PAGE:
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Employers across California are scanning resumes for something they consider to be more valuable than technical and administrative skills. They’re on the hunt for workers with soft skills, such as managing time, working in teams and having the basic interpersonal skills to communicate. And when soft skills are in short demand, the result can be a hiring horror story.
One employer who’s lived it is Isaac Garcia, the co-founder, senior vice president and general manager of the software company Central Desktop.
“We’ve had some really smart kids from top-notch colleges on the first or second day show up for work two hours late,” said Garcia. “When you ask what happened, the response is a blank stare with the comment, ‘Oh, I didn’t know I needed to tell you that.’ They were simply clueless about the need to communicate.”
In fact, Garcia said many of the 10 to 25 people who send resumes to Central Desktop every day don’t realize they’re sending the wrong message.
“I can tell almost immediately whether an applicant is lacking in the most basic soft skills,” said Garcia. “If the candidate didn’t know to write a cover letter that’s even remotely aimed at what we do, or if there’s no cover letter at all, we don’t even look at them.”
Discussions about the need for workers with a strong set of soft skills came up repeatedly when a California Community Colleges task force convened town hall meetings around the state to talk about workforce issues.
At the Silicon Valley town hall, Eric Edelstein, CIO for the staffing firm Nelson Companies, suggested having a required course at community colleges to help students manage their career. “Folks we talk to seem like lost sheep,” said Edelstein. “So, I love the fact that we’re training for skills. I do not think that we are successfully training them for a career.”
The Community Colleges’ Small Business Deputy Sector Navigator Lorinda Forrest said surveys of small businesses in California confirm there’s a huge need for workers with solid soft skills.
“I attended several business advisory meetings and that concern kept coming up,” said Forrest. “Things like showing up on time for work. I had one employer who said, ‘I just want them to stay their entire shift!’ It was really surprising and it just makes me think about what’s going on generationally with our students these days.”
Every generation has a critique about the younger ones, but teaching young adults the importance of having basic soft skills is fast becoming key to building a strong California workforce. To drive the point home, Forrest prefers to call soft skills something else.
“The term ‘soft skills’ minimizes their value,” said Forrest. “We call them essential business skills and entrepreneurial skills. After all, the skills needed to start a business are the skills that you need to be successful in any work environment. If you teach people to think entrepreneurially, they take the lead on something. They come ready to be a leader and they get it.”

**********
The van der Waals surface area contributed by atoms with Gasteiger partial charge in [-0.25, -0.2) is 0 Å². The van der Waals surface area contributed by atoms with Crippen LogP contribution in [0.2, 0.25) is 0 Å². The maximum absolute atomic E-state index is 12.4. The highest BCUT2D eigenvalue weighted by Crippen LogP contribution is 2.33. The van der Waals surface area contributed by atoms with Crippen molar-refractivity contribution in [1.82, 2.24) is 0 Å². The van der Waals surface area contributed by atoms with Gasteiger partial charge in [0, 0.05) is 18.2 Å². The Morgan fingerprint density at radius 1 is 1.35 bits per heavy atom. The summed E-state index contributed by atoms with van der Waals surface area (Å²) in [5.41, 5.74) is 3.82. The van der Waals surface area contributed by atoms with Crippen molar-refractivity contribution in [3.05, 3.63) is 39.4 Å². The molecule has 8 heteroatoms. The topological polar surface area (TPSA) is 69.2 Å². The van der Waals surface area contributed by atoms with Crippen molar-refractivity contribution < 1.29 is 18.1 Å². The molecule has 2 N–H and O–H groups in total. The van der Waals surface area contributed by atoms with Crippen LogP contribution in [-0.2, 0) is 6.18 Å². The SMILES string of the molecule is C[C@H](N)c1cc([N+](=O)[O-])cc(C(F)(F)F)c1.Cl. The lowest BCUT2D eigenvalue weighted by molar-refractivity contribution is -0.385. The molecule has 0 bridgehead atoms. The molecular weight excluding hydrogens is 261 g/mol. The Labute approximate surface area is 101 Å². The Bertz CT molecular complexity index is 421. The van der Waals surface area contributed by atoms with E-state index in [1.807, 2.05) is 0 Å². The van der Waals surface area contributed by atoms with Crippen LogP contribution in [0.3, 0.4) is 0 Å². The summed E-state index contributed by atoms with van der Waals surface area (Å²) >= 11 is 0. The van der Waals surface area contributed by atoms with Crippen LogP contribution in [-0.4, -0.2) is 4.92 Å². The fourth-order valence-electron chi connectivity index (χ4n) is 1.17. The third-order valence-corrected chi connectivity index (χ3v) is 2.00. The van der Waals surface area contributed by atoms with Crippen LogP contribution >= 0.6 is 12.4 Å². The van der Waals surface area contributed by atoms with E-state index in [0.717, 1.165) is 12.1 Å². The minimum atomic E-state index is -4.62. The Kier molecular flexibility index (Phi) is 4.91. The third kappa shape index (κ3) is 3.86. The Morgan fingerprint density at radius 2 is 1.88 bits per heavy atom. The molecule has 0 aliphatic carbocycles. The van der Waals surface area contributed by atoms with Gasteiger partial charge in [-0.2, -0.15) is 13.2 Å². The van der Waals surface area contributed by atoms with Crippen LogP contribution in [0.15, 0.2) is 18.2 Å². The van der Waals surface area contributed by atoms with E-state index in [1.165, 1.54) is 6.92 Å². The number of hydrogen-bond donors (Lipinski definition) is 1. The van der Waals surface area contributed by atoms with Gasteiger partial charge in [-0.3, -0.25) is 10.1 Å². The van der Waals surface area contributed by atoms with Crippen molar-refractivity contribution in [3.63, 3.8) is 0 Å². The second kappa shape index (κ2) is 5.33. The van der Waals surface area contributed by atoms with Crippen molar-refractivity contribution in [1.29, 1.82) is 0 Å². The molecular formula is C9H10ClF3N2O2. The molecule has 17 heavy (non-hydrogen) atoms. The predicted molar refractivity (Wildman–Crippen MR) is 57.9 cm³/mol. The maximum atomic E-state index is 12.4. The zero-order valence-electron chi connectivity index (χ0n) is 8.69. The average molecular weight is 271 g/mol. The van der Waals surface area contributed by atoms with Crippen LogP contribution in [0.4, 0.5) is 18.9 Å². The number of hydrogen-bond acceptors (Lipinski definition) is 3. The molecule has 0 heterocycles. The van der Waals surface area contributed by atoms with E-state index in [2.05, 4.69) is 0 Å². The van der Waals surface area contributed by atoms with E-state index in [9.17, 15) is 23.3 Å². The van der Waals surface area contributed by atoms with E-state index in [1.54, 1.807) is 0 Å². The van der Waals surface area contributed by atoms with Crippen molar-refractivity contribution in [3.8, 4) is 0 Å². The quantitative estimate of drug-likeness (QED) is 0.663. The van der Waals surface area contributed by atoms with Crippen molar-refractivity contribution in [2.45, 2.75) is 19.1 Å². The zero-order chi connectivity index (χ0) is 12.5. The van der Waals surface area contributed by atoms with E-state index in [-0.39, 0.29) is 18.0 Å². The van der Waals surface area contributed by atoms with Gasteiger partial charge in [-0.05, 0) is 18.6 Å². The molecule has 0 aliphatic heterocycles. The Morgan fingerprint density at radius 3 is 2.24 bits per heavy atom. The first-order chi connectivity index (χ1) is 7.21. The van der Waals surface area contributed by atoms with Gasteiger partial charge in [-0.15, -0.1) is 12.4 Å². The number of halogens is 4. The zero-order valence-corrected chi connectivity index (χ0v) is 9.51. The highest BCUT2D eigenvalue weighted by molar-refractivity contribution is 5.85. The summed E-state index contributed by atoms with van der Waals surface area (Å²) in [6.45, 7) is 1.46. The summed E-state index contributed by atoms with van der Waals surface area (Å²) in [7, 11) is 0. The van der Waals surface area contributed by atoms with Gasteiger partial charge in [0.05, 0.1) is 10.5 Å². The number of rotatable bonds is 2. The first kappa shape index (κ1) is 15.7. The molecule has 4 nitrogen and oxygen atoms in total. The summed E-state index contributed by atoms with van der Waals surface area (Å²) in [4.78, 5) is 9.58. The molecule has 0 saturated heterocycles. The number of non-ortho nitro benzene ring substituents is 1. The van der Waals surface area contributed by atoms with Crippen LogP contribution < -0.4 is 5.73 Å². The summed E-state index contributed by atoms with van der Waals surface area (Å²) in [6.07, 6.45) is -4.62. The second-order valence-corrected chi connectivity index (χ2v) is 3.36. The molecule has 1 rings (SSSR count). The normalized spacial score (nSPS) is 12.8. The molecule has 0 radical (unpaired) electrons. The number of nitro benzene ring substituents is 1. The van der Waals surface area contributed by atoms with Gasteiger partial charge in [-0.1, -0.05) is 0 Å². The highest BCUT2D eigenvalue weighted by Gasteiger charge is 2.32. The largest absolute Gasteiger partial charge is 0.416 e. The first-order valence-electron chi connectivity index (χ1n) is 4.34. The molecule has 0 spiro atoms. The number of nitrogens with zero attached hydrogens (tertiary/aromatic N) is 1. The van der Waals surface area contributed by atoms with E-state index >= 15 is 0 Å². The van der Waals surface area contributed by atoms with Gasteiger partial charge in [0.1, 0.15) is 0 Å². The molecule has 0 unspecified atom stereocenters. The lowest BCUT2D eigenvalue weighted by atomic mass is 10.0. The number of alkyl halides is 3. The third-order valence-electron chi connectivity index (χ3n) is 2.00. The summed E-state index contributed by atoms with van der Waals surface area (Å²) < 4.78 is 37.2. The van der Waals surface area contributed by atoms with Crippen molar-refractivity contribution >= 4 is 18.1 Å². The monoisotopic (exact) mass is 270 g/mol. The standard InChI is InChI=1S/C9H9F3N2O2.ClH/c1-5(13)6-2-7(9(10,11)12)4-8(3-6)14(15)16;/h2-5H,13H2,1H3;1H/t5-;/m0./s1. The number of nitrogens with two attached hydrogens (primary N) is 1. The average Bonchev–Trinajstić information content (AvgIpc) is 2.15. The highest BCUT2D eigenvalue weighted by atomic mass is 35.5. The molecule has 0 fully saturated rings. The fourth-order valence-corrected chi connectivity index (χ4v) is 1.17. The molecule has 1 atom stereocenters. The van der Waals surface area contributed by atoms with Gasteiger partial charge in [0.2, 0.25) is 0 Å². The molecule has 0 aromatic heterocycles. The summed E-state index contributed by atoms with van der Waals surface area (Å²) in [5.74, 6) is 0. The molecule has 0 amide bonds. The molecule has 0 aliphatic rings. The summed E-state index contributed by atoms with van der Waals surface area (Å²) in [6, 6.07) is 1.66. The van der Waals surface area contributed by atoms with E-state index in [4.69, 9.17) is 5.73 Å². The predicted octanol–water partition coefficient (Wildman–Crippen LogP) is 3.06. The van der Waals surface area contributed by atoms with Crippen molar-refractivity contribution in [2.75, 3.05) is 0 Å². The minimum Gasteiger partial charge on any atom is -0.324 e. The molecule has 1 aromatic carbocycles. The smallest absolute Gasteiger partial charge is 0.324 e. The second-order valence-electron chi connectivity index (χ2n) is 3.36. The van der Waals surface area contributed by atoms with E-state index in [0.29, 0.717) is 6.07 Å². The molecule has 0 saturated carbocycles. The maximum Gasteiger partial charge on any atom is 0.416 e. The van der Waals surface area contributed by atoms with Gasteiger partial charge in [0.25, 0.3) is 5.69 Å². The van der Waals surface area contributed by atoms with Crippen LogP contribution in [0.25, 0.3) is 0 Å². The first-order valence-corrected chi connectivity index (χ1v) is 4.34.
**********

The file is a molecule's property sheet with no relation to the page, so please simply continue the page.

California’s educational policymakers looking to play a role in providing more soft skills education can turn to a variety of currently working models for inspiration.
The non-profit organization Year Up Bay Area has provided both soft skills training and corporate internships for more than 500 low-income young adults since its founding in 2008.
“The students we serve have demonstrated a lot of those soft skills through their life experiences. Year Up helps them build on that foundation so that when they enter an internship all those things are perceived as assets,” said Scott Gullick, Year Up Bay Area’s director of corporate engagement. “The bottom line is they’re learning that their actions and behavior can open up opportunities or close off opportunities for them.
Garcia suggests another, slightly older model for California schools interested in teaching soft skills: Toastmasters, the non-profit organization that helps members with public speaking and leadership skills.
“One of [our] consultants said we needed to have all of our customer-facing employees sign up and become members of Toastmasters,” said Garcia. “I told him I actually took a Toastmasters class in college. So I think there’s something to it. It’s a way of learning some basic, professional etiquette.”
And while Forrest suggests educational institutions find ways to forge corporate internship partners, she insists there’s a need for a broad collaboration to tackle the issue: “This isn’t just colleges taking this on. We can’t complain. We have to do something about this lack of soft skills and working as partners will solve this problem.”